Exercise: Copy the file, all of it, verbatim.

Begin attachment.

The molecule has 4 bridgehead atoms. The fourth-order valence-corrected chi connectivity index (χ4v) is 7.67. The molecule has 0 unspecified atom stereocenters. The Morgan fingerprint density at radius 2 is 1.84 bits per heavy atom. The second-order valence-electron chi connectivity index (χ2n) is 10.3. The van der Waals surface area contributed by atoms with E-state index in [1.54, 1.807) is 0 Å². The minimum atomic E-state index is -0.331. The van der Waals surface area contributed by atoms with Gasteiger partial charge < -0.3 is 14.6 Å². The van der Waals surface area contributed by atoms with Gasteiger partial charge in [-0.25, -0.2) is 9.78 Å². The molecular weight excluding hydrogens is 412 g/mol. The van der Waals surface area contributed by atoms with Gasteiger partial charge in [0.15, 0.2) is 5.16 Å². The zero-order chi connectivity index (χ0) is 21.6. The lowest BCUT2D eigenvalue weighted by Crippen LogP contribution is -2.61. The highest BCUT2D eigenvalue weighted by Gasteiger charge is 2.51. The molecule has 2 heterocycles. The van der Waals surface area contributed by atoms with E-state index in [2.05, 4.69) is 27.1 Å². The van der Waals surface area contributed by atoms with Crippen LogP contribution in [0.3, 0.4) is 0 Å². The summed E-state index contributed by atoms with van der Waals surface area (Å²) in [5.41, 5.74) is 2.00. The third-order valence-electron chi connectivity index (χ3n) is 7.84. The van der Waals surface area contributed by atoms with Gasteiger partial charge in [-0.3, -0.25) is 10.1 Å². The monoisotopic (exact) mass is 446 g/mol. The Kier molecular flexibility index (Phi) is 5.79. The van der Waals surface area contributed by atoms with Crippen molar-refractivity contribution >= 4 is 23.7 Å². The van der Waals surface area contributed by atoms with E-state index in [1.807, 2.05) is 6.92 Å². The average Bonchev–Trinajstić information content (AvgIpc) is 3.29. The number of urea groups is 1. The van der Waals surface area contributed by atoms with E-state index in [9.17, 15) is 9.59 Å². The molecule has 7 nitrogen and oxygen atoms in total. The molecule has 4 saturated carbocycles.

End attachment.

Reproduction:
The molecule has 4 bridgehead atoms. The fourth-order valence-corrected chi connectivity index (χ4v) is 7.67. The molecule has 0 unspecified atom stereocenters. The Morgan fingerprint density at radius 2 is 1.84 bits per heavy atom. The second-order valence-electron chi connectivity index (χ2n) is 10.3. The van der Waals surface area contributed by atoms with E-state index in [1.54, 1.807) is 0 Å². The minimum atomic E-state index is -0.331. The van der Waals surface area contributed by atoms with Gasteiger partial charge < -0.3 is 14.6 Å². The van der Waals surface area contributed by atoms with Gasteiger partial charge in [-0.25, -0.2) is 9.78 Å². The molecular weight excluding hydrogens is 412 g/mol. The van der Waals surface area contributed by atoms with Gasteiger partial charge in [0.15, 0.2) is 5.16 Å². The zero-order chi connectivity index (χ0) is 21.6. The lowest BCUT2D eigenvalue weighted by Crippen LogP contribution is -2.61. The highest BCUT2D eigenvalue weighted by Gasteiger charge is 2.51. The molecule has 2 heterocycles. The van der Waals surface area contributed by atoms with E-state index in [2.05, 4.69) is 27.1 Å². The van der Waals surface area contributed by atoms with Crippen LogP contribution in [0.3, 0.4) is 0 Å². The summed E-state index contributed by atoms with van der Waals surface area (Å²) in [5.41, 5.74) is 2.00. The third-order valence-electron chi connectivity index (χ3n) is 7.84. The van der Waals surface area contributed by atoms with Gasteiger partial charge in [-0.3, -0.25) is 10.1 Å². The monoisotopic (exact) mass is 446 g/mol. The Kier molecular flexibility index (Phi) is 5.79. The van der Waals surface area contributed by atoms with Crippen molar-refractivity contribution >= 4 is 23.7 Å². The van der Waals surface area contributed by atoms with E-state index in [1.807, 2.05) is 6.92 Å². The average Bonchev–Trinajstić information content (AvgIpc) is 3.29. The number of urea groups is 1. The van der Waals surface area contributed by atoms with E-state index in [9.17, 15) is 9.59 Å². The molecule has 7 nitrogen and oxygen atoms in total. The molecule has 4 saturated carbocycles.